Once I had all of the images, I had to decide how best to lay them out with­in a score. I’ve been using Finale for years, but I’d recent­ly start­ed play­ing around with Lily­Pond. Lily­Pond is an open-source music engrav­ing pro­gram that pro­duces very nice-look­ing scores — far clos­er in appear­ance to good old-fash­ioned hand engrav­ing than Finale’s often jagged and weird­ly-spaced out­put. The down­side (if you choose to see it that way) is that Lily­Pond has no graph­i­cal user inter­face; it gen­er­ates scores from spe­cial­ly for­mat­ted text files, and is in that way more like a pro­gram­ming lan­guage than a tra­di­tion­al nota­tion pro­gram. But, I’d been look­ing for a project to under­take with Lily­Pond, and this seemed like just the thing.

It took awhile to get the hang of Lily­Pond, and some for­mat­ting things I only ever got by tri­al and error. But, I final­ly end­ed up with two ver­sions of my per­son­al fin­ger­ing chart. The first is the one I’ll hand stu­dents. It cov­ers the more-or-less stan­dard range of the bas­soon (Bb1 — E5), uses only bass and tenor clefs, and includes a dia­gram with key names. The sec­ond, which I’ve dubbed my “Pro” chart, dis­cards the key dia­gram and switch­es to tre­ble clef at the top end. Oh, it also goes up to Bb5 (although I don’t yet have a reli­able fin­ger­ing for A5 — anybody?).

Since Bret has made the dia­grams gen­er­at­ed by his FDB avail­able under a Cre­ative Com­mons Attri­bu­tion-Non­Com­mer­cial-Share­Alike 3.0 Unport­ed (CC BY-NC-SA 3.0) license, I’ve done the same with my charts. Please, take a look and let me know what you think. Is there any­thing I could do to make them eas­i­er to read, eas­i­er to use, or just plain look nicer? Or do you spot any fin­ger­ings that I’ve ren­dered incorrectly?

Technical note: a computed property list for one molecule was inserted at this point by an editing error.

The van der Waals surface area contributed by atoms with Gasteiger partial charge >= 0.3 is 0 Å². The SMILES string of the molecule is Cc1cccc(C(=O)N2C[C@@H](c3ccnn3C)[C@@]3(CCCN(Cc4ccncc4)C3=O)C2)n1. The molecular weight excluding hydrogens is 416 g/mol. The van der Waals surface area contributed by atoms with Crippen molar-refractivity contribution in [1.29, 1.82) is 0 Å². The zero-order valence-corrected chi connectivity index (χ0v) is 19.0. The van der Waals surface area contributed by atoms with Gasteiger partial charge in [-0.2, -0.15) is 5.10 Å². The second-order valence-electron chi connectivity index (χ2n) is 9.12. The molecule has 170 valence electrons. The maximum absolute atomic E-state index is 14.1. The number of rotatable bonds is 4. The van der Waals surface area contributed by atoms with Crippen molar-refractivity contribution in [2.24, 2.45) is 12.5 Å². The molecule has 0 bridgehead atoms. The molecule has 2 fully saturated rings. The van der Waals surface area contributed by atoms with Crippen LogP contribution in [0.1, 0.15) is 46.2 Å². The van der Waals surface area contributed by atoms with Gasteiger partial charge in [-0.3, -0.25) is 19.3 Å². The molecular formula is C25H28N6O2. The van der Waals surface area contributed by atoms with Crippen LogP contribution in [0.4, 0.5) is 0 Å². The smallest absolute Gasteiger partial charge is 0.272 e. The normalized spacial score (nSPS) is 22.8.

Harvesting Cane


The day before the Meg Quigley Vival­di Com­pe­ti­tion and Bas­soon Sym­po­sium start­ed (see pre­vi­ous post), Stock­ton Sym­pho­ny con­tra­bas­soon­ist Lar­ry Rhodes (shown at right with San Fran­cis­co Sym­pho­ny con­tra­bas­soon­ist Steve Braun­stein) led a small group of us on a cane har­vest­ing expe­di­tion. Giant cane (Arun­do don­ax), which we bas­soon­ists use to make our reeds, is clas­si­fied as an inva­sive pest in Cal­i­for­nia. It tends to grow in streams or marshy areas, and is pri­mar­i­ly prop­a­gat­ed by pieces float­ing along water­ways and tak­ing root in new loca­tions. The area sur­round­ing Stock­ton, most of which is part of the San Joaquin Riv­er Delta, is host to many stands of cane.

Lar­ry found a par­tic­u­lar­ly promis­ing look­ing cane stand via Google Earth, then went in per­son to scope it out and obtain per­mis­sion from the farmer on whose land it sits. Two car­fuls of us drove out to the spot, about 25 min­utes west of Stock­ton, where we met Lar­ry and Steve. Lar­ry showed us some of the cane he’d already cut, using it to demon­strate what we should be look­ing for in terms of diam­e­ter, growth pat­terns, and col­or. In short: for bas­soon reeds you want green cane, about an inch in diam­e­ter, that has branch­es grow­ing fair­ly low to the ground. He then set us loose in the cane patch. Armed with the small saws we’d brought, we spread out and start­ed clam­ber­ing in amongst the cane.